Select Edition

Northern Northern
Southern Southern
World World

'A proper matriarch': Steve Diamond's poignant tribute to his late 85-year-old mother who moulded his tough love approach to rugby management

By Liam Heagney
(Photo by David Rogers/Getty Images)

Trending on RugbyPass

More News More News

Last Friday night’s opening round win for Sale over Northampton was important in many ways for Steve Diamond. It was the club’s first round one win in the Premiership since 2013, it drew a line under the chaotic way the Sharks 2019/20 campaign ended with a match cancellation last month, and it also poignantly allowed the coach to celebrate the memory of his mother who passed away the day before the game.   


‘Big Mo’ Diamond died last Thursday at the age of 85 following a short illness and the Sale boss used his media sessions ahead of this Friday’s trip to reminisce about the influence she had on moulding him into the style of Premiership coach that he is. 

“Around the building, in our little environment here, we have had four family deaths over the last six weeks for various reasons and none of them thankfully Covid. It puts in perspective kicking a ball around,” he said. 

Video Spacer

Will the All Blacks finish 2020 with a win?
Video Spacer
Will the All Blacks finish 2020 with a win?

“Manu’s (Tuilagi) dad passed away. John Kirkpatrick, the conditioner, his dad passed away. Valery Morozov’s brother tragically died in a car crash the week before last, and my mum passed away last Thursday. She played a big part in my life. She was 85, she had a good innings… she wasn’t a big person actually but in the realms of personality, she could swear with the best.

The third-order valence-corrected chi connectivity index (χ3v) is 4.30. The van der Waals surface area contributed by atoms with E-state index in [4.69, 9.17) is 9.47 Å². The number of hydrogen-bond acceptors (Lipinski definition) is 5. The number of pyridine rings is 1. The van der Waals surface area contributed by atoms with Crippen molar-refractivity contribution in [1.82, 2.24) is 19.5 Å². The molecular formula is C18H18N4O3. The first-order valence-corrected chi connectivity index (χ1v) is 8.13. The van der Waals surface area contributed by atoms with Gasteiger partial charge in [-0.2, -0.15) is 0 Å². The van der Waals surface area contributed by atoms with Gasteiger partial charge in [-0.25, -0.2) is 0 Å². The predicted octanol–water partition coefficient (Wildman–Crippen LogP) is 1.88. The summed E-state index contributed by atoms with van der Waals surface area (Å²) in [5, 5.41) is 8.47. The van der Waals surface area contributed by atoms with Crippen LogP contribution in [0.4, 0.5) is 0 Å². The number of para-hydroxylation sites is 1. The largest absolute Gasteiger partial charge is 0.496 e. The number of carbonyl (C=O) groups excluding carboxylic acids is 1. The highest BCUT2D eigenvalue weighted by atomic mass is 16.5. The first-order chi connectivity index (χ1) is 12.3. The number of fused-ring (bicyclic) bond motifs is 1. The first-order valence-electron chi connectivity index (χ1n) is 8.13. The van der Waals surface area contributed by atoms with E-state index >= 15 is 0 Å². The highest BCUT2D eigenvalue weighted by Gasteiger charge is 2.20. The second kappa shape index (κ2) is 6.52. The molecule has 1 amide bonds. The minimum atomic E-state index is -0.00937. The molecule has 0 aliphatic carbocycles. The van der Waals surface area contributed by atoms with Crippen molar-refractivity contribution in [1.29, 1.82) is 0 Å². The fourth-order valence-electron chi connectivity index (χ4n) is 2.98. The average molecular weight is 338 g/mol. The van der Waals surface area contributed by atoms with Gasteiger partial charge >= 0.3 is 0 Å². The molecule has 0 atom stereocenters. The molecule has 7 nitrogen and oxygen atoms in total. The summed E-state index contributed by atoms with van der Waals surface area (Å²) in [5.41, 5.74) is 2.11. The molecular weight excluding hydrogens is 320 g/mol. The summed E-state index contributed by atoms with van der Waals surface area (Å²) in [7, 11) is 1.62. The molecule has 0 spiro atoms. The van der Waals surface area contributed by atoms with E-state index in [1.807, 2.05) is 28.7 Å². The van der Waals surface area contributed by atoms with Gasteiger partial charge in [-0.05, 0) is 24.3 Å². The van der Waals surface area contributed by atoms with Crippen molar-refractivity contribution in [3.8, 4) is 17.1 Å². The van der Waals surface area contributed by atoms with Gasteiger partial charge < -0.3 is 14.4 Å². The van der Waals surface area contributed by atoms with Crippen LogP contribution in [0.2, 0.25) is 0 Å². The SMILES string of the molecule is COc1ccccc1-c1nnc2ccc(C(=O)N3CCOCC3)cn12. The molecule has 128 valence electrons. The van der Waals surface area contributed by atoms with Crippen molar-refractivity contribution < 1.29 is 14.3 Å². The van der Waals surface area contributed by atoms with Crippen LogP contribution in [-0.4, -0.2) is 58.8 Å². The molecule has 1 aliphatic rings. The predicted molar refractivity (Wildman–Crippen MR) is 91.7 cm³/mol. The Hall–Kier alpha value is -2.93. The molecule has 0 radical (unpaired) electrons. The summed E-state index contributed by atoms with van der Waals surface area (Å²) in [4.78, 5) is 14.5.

“She was driving the car three days before she died. It was a very short illness. Tough lady. Six kids, all born at home, all born within six years. Had no records of her in the hospital. The last time she went to hospital was 1961 when she had my brother who was 24 weeks premature. That was the only records they had of her, so a proper tough cookie. 

“Worked all her life until she was 75. Ran the local rugby club, cleaned it, did the changing rooms, did the food, and there were lots of people my age and younger and older who looked at her for that reason. She was there 20-odd years. A proper matriarch. You don’t want anyone to leave but if it’s very short and very quick, and I can speak for her because I can do, it was probably the best way to go. 


“The way I deal with the players is a lot of the way I was brought up. My dad died when I was 15 so my mother was on her own for virtually 40 years. That’s a tough life. In the world that we live in people could take a leaf out of those days, how people lived and how people were resilient. That is what I have always taken and that is what I do. 

“The thing I take most is how we were brought up. We were brought up with tough love and we were brought up to work at 13 and 14 in restaurants, waiting on (tables), milk jobs, on the farms locally, picking potatoes, picking carrots.

“We had an upbringing which some people wouldn’t like. Nobody ever didn’t go to school but every Saturday, Sunday, everybody was working as kids. I instil that same drive into my kids and into the lads who work for us. Some like it, some don’t.”



Join free and tell us what you really think!

Join Free
TRENDING 'How can we allow this to happen?': Rugby's laws under spotlight after Blues-Reds clash Rugby's ruck laws under spotlight